Since time is short, I'll make it simple to enter: simply follow my Twitter feed. Post your twitter handle in the comment box below so I can verify that you're following. If you're already following me, you can also post your twitter handle and enter!

I'll pick a winner at random on Friday at noon. So get a-typin!

Tickets for Taste of the Nation can also be purchased here. If you live outside of San Francisco, check the events page to see if there is another Taste of the Nation event near where you are. Events are happening from now through July.

Here's another chance to help in the fight against childhood hunger – and have some fun in the process!

TasteofNation

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San Francisco Food Bloggers' Bake Sale – This Saturday!

April 15th, 2010 · 3 Comments · Events, San Francisco

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I know, where have I been? Preparing for the first San Francisco Food Bloggers' Bake Sale, this Saturday!

As a reminder, I and over 25 wonderful food bloggers will be selling our homemade cakes, cookies, tarts, pies. breads, and much more to raise funds for Share Our Strength, a national organization dedicated to ending childhood hunger! If you are near San Francisco this Saturday, please stop by to say hi and support us!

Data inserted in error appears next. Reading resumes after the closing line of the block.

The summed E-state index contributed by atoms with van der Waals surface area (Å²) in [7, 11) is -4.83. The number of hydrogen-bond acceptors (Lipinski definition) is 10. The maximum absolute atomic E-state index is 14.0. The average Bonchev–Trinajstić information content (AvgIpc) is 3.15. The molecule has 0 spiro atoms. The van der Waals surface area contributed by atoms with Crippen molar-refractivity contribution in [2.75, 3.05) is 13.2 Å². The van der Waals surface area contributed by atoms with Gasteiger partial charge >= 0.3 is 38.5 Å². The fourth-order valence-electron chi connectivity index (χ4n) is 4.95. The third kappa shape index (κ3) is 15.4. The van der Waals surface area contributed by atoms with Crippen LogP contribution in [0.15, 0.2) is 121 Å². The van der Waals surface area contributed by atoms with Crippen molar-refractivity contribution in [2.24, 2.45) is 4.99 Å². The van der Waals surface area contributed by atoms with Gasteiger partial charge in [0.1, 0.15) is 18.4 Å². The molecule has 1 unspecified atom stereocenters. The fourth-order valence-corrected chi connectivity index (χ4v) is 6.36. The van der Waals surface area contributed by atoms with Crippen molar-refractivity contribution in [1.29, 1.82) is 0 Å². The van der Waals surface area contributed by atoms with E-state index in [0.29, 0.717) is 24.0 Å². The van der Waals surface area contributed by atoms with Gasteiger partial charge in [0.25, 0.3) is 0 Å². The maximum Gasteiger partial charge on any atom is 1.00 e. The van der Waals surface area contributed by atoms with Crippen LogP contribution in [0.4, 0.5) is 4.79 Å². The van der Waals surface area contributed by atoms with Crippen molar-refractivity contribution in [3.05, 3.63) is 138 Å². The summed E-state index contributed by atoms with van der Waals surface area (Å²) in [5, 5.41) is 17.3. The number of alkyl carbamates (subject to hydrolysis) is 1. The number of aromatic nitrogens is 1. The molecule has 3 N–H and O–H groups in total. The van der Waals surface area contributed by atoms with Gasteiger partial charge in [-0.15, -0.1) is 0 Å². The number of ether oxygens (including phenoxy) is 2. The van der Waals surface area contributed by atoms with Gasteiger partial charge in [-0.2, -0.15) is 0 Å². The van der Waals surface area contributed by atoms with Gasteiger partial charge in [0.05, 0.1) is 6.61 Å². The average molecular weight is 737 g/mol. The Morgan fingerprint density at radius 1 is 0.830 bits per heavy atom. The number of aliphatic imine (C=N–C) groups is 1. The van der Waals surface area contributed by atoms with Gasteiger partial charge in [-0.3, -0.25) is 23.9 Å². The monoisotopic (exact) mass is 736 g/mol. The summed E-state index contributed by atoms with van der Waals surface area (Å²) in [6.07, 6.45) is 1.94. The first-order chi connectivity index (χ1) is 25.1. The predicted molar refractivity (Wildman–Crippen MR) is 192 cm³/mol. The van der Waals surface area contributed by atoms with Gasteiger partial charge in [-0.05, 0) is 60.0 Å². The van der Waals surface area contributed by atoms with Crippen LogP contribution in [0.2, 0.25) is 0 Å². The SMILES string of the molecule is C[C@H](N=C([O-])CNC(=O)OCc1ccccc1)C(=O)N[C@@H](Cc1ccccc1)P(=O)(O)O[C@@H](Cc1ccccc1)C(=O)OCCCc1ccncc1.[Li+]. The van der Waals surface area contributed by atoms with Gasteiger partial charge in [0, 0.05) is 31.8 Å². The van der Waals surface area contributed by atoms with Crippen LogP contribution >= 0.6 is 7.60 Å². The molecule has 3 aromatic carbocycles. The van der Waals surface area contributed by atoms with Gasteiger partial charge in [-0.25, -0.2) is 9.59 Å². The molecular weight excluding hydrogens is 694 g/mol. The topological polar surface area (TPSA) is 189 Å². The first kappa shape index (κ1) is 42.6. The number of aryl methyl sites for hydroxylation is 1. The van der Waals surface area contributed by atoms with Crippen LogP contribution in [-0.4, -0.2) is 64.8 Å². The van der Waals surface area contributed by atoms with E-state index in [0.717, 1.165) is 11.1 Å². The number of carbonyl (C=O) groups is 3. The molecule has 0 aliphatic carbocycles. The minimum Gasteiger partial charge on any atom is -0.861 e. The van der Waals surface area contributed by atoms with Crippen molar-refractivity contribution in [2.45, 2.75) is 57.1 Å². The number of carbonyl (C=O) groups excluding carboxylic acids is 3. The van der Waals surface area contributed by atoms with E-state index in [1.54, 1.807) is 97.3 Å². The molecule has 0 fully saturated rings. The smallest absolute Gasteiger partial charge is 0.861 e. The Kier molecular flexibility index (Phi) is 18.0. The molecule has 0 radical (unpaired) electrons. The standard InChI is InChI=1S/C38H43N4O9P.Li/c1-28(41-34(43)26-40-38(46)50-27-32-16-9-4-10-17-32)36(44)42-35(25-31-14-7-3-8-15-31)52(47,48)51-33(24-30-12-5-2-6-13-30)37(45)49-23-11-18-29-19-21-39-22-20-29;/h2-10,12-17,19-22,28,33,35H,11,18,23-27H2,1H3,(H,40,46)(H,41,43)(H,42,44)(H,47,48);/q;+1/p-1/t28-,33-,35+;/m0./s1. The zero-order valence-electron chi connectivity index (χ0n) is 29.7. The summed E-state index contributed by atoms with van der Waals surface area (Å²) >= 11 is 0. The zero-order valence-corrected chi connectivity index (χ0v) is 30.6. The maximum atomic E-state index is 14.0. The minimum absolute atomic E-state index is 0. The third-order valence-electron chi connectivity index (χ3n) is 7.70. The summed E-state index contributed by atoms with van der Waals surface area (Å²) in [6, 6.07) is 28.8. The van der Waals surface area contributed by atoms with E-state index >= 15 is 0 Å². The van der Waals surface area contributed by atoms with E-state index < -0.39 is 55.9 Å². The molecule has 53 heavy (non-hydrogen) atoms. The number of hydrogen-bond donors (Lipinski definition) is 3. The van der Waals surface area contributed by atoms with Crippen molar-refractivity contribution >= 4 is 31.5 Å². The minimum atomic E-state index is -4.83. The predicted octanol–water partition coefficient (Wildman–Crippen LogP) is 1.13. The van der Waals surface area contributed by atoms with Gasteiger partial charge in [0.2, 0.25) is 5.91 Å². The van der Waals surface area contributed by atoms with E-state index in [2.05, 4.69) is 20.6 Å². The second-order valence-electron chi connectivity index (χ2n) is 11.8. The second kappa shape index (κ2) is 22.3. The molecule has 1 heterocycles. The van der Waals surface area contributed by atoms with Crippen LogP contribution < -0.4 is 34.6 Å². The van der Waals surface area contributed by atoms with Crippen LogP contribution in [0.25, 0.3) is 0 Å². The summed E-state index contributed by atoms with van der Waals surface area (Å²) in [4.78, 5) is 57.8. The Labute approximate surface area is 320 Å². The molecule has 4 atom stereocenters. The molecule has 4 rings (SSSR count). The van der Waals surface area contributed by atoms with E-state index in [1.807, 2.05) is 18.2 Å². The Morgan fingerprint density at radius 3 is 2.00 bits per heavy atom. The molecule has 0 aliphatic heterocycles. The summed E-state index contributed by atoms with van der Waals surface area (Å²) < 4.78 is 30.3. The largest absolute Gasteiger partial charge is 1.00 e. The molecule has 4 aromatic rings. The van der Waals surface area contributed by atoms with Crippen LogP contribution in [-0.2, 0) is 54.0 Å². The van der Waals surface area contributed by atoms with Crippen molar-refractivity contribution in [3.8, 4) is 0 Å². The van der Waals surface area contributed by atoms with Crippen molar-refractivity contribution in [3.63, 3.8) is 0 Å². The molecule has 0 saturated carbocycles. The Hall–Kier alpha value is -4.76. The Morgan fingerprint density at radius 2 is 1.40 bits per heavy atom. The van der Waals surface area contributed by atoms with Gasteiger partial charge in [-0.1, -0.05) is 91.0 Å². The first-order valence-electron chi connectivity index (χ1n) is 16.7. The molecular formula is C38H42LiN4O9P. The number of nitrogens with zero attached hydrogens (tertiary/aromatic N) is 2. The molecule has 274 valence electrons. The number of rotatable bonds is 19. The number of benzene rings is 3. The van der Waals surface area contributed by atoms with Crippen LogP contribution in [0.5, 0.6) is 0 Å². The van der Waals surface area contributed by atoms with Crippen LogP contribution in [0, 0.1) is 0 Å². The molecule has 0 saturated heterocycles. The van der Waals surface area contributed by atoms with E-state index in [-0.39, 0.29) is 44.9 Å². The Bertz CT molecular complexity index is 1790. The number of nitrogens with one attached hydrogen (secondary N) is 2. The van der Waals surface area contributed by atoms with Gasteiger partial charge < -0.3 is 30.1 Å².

For an example of what we'll be selling, see my fellow food blogger Lisa's fab macarons!! I must state now, the food blogger community in the San Francisco Bay Area is amazing. I am truly astonished and grateful for how many bloggers and bakers, many whom I've never met before, responded to my call and offered to bake up goodies and help out. Food really does bring people together!

As a double bonus, we are holding the bake sale at Omnivore Books, the most fabulous bookstore in San Francisco for food lovers, and Rose Levy Barenbaum will be speaking at 3 PM! How can you miss it?